I'm a dog lover. I had a dog growing up and she was my best friend.  We've got dogs now because our kids are such animal lovers. However, admittedly, I'm a bit skittish around new dogs.

Which does two things: It makes the dog anxious and allows my family to make fun of me. All fun and games besides, if you see a dog wearing a red collar get the heck away from it. More on that in a minute.

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Is This Dog Friendly?

If the owner is with the dog, I always ask, "is your dog friendly"?  If they say, "yes," then I am more than happy to give the good boy some scratches.  But if they're not around, I have to wait until I'm sure it's not going to bite my hand off before I can be calm.

Photo by David Taffet on Unsplash
Photo by David Taffet on Unsplash

Secret Collar Code?

Had I known there was a secret "collar code" to indicate the dog's personality, I guess I would have had less anxiety.  Did you know about this code? If you see a dog with a red collar, leave it alone.

According to FluffsOfLuv.com here are what these collars mean on dogs:

Red – Beware of the dog, and don’t get too close. Red signifies "stop, caution, warning" which we all learned as kids.

“Red is the signal that this pet is aggressive and needs space from both people and other animals,” according to Reader's Digest. Dr. Brian Evans veterinarian and medical director of virtual vet care company Dutch is quoted in the article and here's his warning.

“These are pets that have been known to snap or bite at passersby, attack other dogs, or lunge at people. These pets may be perfectly fine at home with their owner but become overly protective of them when they are out.”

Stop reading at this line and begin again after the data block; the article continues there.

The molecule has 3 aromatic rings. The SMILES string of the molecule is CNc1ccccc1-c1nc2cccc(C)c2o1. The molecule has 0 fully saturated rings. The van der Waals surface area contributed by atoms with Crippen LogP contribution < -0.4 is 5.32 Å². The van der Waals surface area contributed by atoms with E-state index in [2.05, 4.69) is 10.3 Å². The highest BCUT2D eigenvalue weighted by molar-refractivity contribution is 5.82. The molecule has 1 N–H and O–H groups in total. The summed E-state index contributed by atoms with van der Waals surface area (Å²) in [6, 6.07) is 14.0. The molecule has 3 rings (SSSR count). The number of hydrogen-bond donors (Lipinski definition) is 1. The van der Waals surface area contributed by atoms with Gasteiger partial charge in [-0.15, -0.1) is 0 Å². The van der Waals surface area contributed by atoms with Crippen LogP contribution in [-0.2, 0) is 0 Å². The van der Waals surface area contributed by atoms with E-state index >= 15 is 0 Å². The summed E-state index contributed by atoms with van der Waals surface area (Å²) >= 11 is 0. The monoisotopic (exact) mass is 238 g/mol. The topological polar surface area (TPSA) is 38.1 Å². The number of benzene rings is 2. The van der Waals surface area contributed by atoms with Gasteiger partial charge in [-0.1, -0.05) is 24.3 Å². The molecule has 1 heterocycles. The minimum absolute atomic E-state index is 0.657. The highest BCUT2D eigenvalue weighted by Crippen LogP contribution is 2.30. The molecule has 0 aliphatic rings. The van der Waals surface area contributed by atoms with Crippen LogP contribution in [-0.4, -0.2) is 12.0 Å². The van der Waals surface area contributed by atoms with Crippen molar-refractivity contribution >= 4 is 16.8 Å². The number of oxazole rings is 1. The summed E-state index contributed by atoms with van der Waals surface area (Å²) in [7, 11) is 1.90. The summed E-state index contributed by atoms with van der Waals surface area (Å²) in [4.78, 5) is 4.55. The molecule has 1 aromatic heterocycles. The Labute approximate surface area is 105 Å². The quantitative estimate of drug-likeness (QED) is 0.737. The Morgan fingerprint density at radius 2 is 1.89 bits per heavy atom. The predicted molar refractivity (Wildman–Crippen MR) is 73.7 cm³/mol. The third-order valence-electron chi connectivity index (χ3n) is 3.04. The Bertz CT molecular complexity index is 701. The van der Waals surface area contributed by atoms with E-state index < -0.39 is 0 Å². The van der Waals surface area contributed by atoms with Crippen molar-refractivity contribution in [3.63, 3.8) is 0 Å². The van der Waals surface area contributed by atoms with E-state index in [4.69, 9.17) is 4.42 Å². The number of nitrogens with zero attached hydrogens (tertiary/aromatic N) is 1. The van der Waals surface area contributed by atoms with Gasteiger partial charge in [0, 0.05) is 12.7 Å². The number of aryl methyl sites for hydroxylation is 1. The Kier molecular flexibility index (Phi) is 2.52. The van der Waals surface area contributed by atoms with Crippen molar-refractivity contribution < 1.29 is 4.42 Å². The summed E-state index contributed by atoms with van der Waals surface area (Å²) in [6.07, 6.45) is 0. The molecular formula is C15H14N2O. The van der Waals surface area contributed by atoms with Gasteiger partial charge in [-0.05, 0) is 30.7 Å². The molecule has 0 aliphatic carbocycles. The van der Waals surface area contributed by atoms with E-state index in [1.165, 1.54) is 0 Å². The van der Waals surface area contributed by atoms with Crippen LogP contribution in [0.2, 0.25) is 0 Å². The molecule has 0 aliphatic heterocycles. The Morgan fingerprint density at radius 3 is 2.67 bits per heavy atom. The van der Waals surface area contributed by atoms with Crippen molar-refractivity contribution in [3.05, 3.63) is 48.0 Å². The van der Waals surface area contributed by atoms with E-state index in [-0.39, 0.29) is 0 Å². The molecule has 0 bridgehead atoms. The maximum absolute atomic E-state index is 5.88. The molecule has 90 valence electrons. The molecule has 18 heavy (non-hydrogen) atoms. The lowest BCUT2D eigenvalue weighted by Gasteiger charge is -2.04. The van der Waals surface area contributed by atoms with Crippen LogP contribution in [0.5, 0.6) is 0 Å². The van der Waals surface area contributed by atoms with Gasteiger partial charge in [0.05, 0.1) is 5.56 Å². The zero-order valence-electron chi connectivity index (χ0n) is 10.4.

The teeth of the black dog baring its fangs.

I had no idea, did you? Here are some other dog collar symbols and what that collar color could mean.

Orange – This dog does not get along well with other dogs.

Yellow – The dog is unpredictable and edgy. It could also mean that it’s looking for a new home.

Green – The dog has a friendly nature, and it’s okay to get close alone or with any animal.

Blue – The dog is a service animal. It’s training or working, so don’t disturb it.

White – The dog has difficulty hearing or seeing, or is completely blind/deaf.

Purple – Don’t feed anything to the dog.

Think About This When Buying New Collars

In the past, we've just bought the dogs whichever color the kids thought they would look good in.  Many times that has been a red-collar.  But we'll be thinking differently about it the next time Sid & Sarge are due for new collars.

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